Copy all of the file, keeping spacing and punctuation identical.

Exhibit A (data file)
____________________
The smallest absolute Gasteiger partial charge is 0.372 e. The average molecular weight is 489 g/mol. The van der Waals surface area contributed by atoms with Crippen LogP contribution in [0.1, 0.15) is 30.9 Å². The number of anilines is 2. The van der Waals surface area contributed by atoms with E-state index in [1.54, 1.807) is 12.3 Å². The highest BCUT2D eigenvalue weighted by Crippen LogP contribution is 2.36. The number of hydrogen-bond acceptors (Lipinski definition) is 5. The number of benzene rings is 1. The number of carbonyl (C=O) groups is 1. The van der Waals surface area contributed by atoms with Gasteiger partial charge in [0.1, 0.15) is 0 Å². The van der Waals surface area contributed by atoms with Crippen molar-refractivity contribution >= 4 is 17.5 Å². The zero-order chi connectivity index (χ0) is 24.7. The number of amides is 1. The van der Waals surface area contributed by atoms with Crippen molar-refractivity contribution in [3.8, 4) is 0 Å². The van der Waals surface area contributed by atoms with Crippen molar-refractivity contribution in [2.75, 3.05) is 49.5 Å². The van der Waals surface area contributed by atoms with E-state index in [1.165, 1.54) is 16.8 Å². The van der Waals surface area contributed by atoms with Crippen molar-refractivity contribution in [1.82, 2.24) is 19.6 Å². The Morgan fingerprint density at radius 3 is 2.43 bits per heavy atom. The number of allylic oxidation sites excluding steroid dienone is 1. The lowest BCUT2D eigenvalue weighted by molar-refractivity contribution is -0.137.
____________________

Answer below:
The smallest absolute Gasteiger partial charge is 0.372 e. The average molecular weight is 489 g/mol. The van der Waals surface area contributed by atoms with Crippen LogP contribution in [0.1, 0.15) is 30.9 Å². The number of anilines is 2. The van der Waals surface area contributed by atoms with E-state index in [1.54, 1.807) is 12.3 Å². The highest BCUT2D eigenvalue weighted by Crippen LogP contribution is 2.36. The number of hydrogen-bond acceptors (Lipinski definition) is 5. The number of benzene rings is 1. The number of carbonyl (C=O) groups is 1. The van der Waals surface area contributed by atoms with Gasteiger partial charge in [0.1, 0.15) is 0 Å². The van der Waals surface area contributed by atoms with Crippen molar-refractivity contribution >= 4 is 17.5 Å². The zero-order chi connectivity index (χ0) is 24.7. The number of amides is 1. The van der Waals surface area contributed by atoms with Crippen molar-refractivity contribution in [3.8, 4) is 0 Å². The van der Waals surface area contributed by atoms with Crippen molar-refractivity contribution in [2.75, 3.05) is 49.5 Å². The van der Waals surface area contributed by atoms with E-state index in [1.165, 1.54) is 16.8 Å². The van der Waals surface area contributed by atoms with Crippen molar-refractivity contribution in [1.82, 2.24) is 19.6 Å². The Morgan fingerprint density at radius 3 is 2.43 bits per heavy atom. The number of allylic oxidation sites excluding steroid dienone is 1. The lowest BCUT2D eigenvalue weighted by molar-refractivity contribution is -0.137.